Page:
I have concluded that, despite its antiquity, it is the best guide we have to the crisis. And I am not alone in this judgment. Robert Skidelsky, the author of a superb three-volume biography of Keynes, is coming out with a book titled Keynes: The Return of the Master, in which he explains how Keynes differed from his predecessors, the "classical economists," and his successors, the "new classical economists" and the "new Keynesians"--and points out that the new Keynesians jettisoned the most important parts of Keynes's theory because they do not lend themselves to the mathematization beloved of modern economists. Skidelsky's summary of what is distinctive in Keynes's theory is excellent.I shall leave it to the interested reader to pursue further the implicatiuons of that assessment. I'll let the ever-thoughtfulPublius, on Obsidian Wings, conclude:
The logic of Posner's essay also strikes at the very heart of trickle-down economics. I know that economists don't take trickle-down to be a rigorous theory or anything. But I think the basic idea has a lingering hold on the minds of elected officials. At the least, it helps justify in people's minds why concentrations of wealth (estate tax) and income (tax cuts for rich) are good policy rather than things that should trigger pitchforked mobs.All the real Keynseyans were adamant all along that the stimulus needed to be MUCH larger. Too bad Obama was wrapped in the supply-siders of his own Party: Summers, Geithner, and Bernanke.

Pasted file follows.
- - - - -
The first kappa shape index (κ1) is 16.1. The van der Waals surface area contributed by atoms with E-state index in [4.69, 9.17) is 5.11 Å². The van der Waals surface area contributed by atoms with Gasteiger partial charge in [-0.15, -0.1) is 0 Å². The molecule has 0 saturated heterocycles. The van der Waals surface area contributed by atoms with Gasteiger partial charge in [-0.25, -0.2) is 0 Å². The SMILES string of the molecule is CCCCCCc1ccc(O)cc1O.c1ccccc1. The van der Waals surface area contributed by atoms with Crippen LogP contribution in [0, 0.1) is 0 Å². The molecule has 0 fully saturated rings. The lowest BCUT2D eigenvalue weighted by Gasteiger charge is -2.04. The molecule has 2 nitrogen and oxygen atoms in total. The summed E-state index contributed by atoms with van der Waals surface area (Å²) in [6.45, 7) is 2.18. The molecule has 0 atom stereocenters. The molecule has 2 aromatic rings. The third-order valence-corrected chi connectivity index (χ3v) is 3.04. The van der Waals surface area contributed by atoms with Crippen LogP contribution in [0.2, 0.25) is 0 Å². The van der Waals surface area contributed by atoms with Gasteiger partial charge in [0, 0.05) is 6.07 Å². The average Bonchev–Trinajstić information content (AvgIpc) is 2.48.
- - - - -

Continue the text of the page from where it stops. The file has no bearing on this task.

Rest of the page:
Posner's essay, by contrast, spells out the basic Keynesian idea that "trickle-up" is a much sounder policy. And, as it turns out, this type of trickle-up, multiplier-seeking policy approach is exactly what the stimulus adopts. The essay also illustrates (by describing Keynes in plain English) why the various federal banking interventions were important -- namely, to produce the stability needed to stop people from hoarding.